NIH’ers Volunteer on Frontlines of Covid-19
Lola Saidkhodjaeva no longer fears Covid-19.
The global pandemic that has caused a national death toll of more than 125,000 has emboldened the young registered nurse. Soon after landing her first full-time nursing position in NICHD’s intramural program, Saidkhodjaeva found herself unable to work from home since she could not interact with Clinical Center patients. The SARS-CoV-2 virus had shut down NIH and much of the country. Yet, Saidkhodjaeva, 26, knew the need was overwhelming for nurses across the country.
Her Clinical Center colleague Dr. Joseph Chinquee suggested they sign up as volunteers to support HHS missions during the pandemic. Chinquee, a volunteer paramedic in his home community of Mt. Airy , Md., and a doctor of health sciences, is the scientific and clinical manager of NCI’s Laboratory of Pathology. He is also a seasoned volunteer, first with the Ebola outbreak in Liberia a few years ago, then in Puerto Rico helping with recovery efforts after Hurricane Maria. They both responded immediately when HHS put out the call.
Within hours, they were deployed to assist the Public Health Service in the Navajo Nation in New Mexico. During their month-long experience, they have witnessed the Navajo Nation surpass New York state for the highest per capita SARS-CoV-2 infection rate in the United States.
The two first-generation immigrants say they have worked hard to get to NIH and wanted to give back.
“At the NIH, I’ve been given so many opportunities and rewards,” Chinquee said. “I will never stop giving back, but I would not be able to volunteer for these missions without the full support of my NCI leadership.”
Both Chinquee and Saidkhodjaeva said their supervisors and senior leaders were extremely supportive. Saidkhodjaeva is a research nurse specialist in the lab of Dr. Constantine Stratakis. Both Stratakis and Dr. Forbes Porter, NICHD clinical director, as well as Executive Officer Rodney Rivera, approved and signed paperwork on a weekend within hours, giving her the opportunity to deploy quickly.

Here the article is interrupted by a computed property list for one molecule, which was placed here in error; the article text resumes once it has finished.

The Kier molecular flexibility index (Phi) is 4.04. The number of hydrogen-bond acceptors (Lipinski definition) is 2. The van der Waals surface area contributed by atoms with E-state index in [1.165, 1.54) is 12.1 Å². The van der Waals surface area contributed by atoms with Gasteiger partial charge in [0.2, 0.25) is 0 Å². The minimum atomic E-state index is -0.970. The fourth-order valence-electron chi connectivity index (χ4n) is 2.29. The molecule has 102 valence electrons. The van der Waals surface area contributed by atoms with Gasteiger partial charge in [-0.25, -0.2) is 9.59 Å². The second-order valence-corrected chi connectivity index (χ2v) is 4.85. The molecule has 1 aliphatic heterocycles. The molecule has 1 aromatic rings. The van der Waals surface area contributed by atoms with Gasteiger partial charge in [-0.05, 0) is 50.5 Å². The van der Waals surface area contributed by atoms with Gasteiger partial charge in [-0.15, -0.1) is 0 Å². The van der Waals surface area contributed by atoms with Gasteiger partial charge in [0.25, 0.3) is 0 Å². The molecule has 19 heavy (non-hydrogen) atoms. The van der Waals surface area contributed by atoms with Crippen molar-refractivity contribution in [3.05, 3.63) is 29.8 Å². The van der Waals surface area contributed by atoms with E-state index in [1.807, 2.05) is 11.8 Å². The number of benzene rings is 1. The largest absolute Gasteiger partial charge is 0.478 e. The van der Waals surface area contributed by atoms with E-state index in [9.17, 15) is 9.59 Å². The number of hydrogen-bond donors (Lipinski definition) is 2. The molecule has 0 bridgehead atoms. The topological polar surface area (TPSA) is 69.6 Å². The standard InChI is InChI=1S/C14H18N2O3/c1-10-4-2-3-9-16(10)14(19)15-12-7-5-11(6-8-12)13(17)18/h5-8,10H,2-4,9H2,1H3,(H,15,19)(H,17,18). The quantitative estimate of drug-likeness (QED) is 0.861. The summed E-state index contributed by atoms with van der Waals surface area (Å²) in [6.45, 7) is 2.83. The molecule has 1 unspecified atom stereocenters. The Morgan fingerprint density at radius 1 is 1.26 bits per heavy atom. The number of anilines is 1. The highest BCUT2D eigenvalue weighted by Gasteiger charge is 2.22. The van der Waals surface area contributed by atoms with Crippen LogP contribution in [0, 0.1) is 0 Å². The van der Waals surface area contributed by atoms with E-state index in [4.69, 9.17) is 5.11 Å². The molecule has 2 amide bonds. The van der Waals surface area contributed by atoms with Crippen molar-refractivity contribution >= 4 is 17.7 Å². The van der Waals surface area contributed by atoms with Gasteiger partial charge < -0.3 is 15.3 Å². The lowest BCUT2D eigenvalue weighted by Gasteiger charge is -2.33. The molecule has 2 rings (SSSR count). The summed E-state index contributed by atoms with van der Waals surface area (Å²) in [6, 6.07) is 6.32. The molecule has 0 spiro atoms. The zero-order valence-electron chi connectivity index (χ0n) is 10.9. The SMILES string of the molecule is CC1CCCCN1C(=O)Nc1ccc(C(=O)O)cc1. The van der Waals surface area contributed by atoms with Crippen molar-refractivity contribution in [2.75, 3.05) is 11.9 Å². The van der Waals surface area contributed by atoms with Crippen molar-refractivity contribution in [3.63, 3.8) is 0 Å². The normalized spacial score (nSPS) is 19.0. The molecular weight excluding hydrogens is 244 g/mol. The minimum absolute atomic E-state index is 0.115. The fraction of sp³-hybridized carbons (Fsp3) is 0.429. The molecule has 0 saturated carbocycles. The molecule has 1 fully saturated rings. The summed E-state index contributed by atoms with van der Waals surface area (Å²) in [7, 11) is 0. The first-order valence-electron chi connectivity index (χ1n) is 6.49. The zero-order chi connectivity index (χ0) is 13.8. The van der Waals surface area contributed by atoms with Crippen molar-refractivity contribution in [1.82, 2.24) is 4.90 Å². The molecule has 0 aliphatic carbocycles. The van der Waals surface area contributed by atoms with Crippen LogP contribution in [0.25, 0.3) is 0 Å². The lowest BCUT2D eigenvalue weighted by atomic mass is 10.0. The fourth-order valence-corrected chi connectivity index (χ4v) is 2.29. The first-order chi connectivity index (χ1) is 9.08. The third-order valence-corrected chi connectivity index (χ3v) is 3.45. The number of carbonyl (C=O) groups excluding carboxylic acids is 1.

Chinquee’s branch chief, Dr. Kenneth Aldape, and NCI Executive Officer Donna Siegle approved his request within minutes of receiving the memorandum of understanding that allowed Chinquee to deploy with only 24 hours’ notice.
They worked 12-hour night shifts at the Northern Navajo Medical Center on a medical-surgical floor converted to treat Covid-19 patients. During the day, they tried to respond to work emails and conference calls. Their volunteer duty ended June 10. They were quarantined for 2 weeks before being allowed to return to the Clinical Center.
In their last full week, they both assisted in the emergency department, triaging patients. They were also assigned to help in a makeshift tent outside, screening potential Covid-19 patients.
“The most challenging part has been seeing families lose loved ones,” Saidkhodjaeva said. As many families have multiple generations living together in tight quarters, numerous family members in the same house have fallen ill. Many homes do not have running water or electricity, which makes handwashing impractical.
The most rewarding part, she said, is the gratitude that families express continually, despite the trauma. “They’re always saying thank you and telling us how much they appreciate what we do.”
The unusual and exhausting stint also has given her renewed confidence.
“I’m not afraid anymore,” Saidkhodjaeva said. “If NIH takes SARS-CoV-2 patients as part of a research study, I wouldn’t hesitate to volunteer. This experience has made me realize that my clinical skills are pretty strong.”